- McNaugton, J. L., B. Day, B. C. Dilworth and B. D. Lott. 1974. Iron and copper availability from various sources. Poult. Sci. 53:1325-1330. https://doi.org/10.3382/ps.0531325
- Miller, D., J. H. Soares, Jr., P. Bauersfeld, Jr. and S. L. Cupett. 1972. Comparative selenium retention by chicks fed sodium selenite, selenomethionine, fish meal and fish solubles. Poult. Sci. 51:1669-1673. https://doi.org/10.3382/ps.0511669
- AOAC. 1990. Official Method of Analysis, 15th ed. Association of Official Analysis Chemists. Washington, DC.
- Aoyagi, S. and D. H. Baker. 1993. Protective effect of copperamino acid complexes against inhibitory effects of L-cysteine and ascorbic acid. Poult. Sci. 72 (Suppl. 1):82 (Abstr.).
- Ashmead, H. D. 1993. The role of amino acids chelates in animal nutrition. Noyes Publications. New Jersey.
- Wedekind, K. J., A. E. Hortin and D. H. Baker. 1992. Methodology for assessing zinc bioavailability: efficacy estimates for zinc-methionine, zinc sulfate, and zinc oxide. J. Anim. Sci. 70:178-187. https://doi.org/10.2527/1992.701178x
- NRC. 1994. Nutrient Requirements of Poultry. National Academy Press, Washington, DC.
- Paik, I. K. 2001. Application of chelated minerals in animal production. Asian-Aust. J. Anim. Sci. 14 (Special Issue):191- 198.
- Park, S. W., H. Namkung, H. J. Ahn and I. K. Paik. 2004. Production of iron enriched eggs of laying hens. Asian-Aust. J. Anim. Sci. 17(12):1725-1728. https://doi.org/10.5713/ajas.2004.1725
- SAS. 1995. SAS User's Guide: Statistics. Statistical Analysis System Institute Inc., Cary, NC.
- Seo, S. H., H. K. Lee, H. J. Ahn and I. K. Paik. 2008. The effect of dietary supplementation of Fe-methionine chelate and FeSO4 on the iron content of broiler meat. Asian-Aust. J. Anim. Sci. 21(1):103-106. https://doi.org/10.5713/ajas.2008.70160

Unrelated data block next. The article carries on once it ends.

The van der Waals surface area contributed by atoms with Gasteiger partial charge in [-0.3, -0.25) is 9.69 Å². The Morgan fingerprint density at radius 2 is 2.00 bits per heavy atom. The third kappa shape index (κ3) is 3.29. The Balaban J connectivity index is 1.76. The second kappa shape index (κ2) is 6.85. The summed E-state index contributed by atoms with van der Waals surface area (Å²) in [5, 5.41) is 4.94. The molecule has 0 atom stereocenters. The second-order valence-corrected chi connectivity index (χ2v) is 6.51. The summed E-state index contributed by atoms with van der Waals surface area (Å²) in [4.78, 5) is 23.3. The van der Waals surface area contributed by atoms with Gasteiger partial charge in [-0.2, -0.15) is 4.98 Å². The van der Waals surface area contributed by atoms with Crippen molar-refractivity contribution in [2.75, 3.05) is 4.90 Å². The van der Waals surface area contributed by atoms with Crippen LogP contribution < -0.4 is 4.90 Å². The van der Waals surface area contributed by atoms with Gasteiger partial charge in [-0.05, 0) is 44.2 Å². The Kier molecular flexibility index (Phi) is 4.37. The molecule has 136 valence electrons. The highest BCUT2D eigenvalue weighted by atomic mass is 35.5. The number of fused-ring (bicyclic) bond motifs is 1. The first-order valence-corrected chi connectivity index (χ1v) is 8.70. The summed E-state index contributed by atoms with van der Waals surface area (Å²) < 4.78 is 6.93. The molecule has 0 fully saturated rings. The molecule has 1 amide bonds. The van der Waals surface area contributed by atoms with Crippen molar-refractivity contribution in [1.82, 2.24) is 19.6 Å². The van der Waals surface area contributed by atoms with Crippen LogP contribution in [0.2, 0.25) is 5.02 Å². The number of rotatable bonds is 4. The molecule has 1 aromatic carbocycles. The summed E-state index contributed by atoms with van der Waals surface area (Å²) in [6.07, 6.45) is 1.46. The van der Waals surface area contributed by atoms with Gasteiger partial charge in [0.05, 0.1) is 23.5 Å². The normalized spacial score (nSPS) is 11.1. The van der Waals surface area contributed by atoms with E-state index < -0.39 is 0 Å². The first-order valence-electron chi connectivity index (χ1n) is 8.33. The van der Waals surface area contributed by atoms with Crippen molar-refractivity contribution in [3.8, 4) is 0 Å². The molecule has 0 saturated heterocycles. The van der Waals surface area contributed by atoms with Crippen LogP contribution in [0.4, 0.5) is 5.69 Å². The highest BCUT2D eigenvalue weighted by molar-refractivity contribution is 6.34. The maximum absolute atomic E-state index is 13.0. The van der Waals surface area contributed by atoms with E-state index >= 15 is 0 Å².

- Spears, J. W. 1992. The bioavailability of zinc, copper and manganese amino acid complexes and chelates. NFIA., Nutrition Institute.
- Underwood, E. J. 1977. Trace elements in human and animal nutrition. 4th Ed. Academic Press, New York, San Francisco, London.
- Zoubek, G. L., E. R. Peo, Jr., B. D. Moser, T. Stahly and P. J. Cunningham. 1975. Effects of source on copper uptake by swine. J. Anim. Sci. 40:880-884. https://doi.org/10.2527/jas1975.405880x
- The potential for increasing the concentrations of micro-nutrients relevant to human nutrition in meat, milk and eggs vol.148, pp.05, 2010, https://doi.org/10.1017/S002185961000047X
- Effects of supplemental copper-methionine chelate and copper-soy proteinate on the performance, blood parameters, liver mineral content, and intestinal microflora of broiler chickens vol.20, pp.1, 2011, https://doi.org/10.3382/japr.2010-00177
- Studies on Different Iron Source Absorption by in Situ Ligated Intestinal Loops of Broilers vol.163, pp.1-2, 2015, https://doi.org/10.1007/s12011-014-0179-1
- The chemical composition and sensory properties of raw, cooked and grilled thigh meat of broiler chickens fed with Fe-Gly chelate vol.53, pp.10, 2016, https://doi.org/10.1007/s13197-016-2374-x
- vol.49, pp.8, 2018, https://doi.org/10.1111/are.13742
Supported by : Chung Ang University Research Scholarship